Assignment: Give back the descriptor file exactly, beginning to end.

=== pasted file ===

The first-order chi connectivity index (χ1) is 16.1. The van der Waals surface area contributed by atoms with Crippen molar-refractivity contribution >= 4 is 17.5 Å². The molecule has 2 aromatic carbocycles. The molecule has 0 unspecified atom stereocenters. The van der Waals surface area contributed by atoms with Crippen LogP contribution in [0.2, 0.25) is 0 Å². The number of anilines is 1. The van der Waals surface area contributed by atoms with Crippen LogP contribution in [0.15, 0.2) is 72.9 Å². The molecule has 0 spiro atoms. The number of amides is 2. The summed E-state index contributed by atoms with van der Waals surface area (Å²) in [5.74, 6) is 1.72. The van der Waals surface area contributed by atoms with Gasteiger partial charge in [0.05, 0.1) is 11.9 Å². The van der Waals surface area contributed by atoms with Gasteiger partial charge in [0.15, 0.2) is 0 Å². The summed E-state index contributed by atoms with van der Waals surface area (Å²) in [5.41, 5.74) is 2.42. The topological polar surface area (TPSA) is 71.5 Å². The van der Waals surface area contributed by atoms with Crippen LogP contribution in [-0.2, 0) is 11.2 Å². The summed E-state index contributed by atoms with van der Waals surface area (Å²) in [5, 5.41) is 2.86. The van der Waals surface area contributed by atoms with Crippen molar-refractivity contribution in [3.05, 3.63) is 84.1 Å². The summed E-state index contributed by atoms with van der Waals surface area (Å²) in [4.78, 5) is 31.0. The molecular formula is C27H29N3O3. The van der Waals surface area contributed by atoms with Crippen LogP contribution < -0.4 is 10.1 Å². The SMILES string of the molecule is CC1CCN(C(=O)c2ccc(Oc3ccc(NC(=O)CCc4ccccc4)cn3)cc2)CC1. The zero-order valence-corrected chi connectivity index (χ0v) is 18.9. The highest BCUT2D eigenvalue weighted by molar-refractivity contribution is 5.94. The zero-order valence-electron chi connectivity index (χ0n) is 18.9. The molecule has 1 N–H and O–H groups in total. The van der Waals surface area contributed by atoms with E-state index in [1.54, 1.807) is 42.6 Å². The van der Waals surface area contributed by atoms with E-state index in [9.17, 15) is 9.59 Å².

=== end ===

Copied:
The first-order chi connectivity index (χ1) is 16.1. The van der Waals surface area contributed by atoms with Crippen molar-refractivity contribution >= 4 is 17.5 Å². The molecule has 2 aromatic carbocycles. The molecule has 0 unspecified atom stereocenters. The van der Waals surface area contributed by atoms with Crippen LogP contribution in [0.2, 0.25) is 0 Å². The number of anilines is 1. The van der Waals surface area contributed by atoms with Crippen LogP contribution in [0.15, 0.2) is 72.9 Å². The molecule has 0 spiro atoms. The number of amides is 2. The summed E-state index contributed by atoms with van der Waals surface area (Å²) in [5.74, 6) is 1.72. The van der Waals surface area contributed by atoms with Gasteiger partial charge in [0.05, 0.1) is 11.9 Å². The van der Waals surface area contributed by atoms with Gasteiger partial charge in [0.15, 0.2) is 0 Å². The summed E-state index contributed by atoms with van der Waals surface area (Å²) in [5.41, 5.74) is 2.42. The topological polar surface area (TPSA) is 71.5 Å². The van der Waals surface area contributed by atoms with Crippen LogP contribution in [-0.2, 0) is 11.2 Å². The summed E-state index contributed by atoms with van der Waals surface area (Å²) in [5, 5.41) is 2.86. The van der Waals surface area contributed by atoms with Crippen molar-refractivity contribution in [3.05, 3.63) is 84.1 Å². The summed E-state index contributed by atoms with van der Waals surface area (Å²) in [4.78, 5) is 31.0. The molecular formula is C27H29N3O3. The van der Waals surface area contributed by atoms with Crippen LogP contribution < -0.4 is 10.1 Å². The SMILES string of the molecule is CC1CCN(C(=O)c2ccc(Oc3ccc(NC(=O)CCc4ccccc4)cn3)cc2)CC1. The zero-order valence-corrected chi connectivity index (χ0v) is 18.9. The highest BCUT2D eigenvalue weighted by molar-refractivity contribution is 5.94. The zero-order valence-electron chi connectivity index (χ0n) is 18.9. The molecule has 1 N–H and O–H groups in total. The van der Waals surface area contributed by atoms with E-state index in [1.54, 1.807) is 42.6 Å². The van der Waals surface area contributed by atoms with E-state index in [9.17, 15) is 9.59 Å².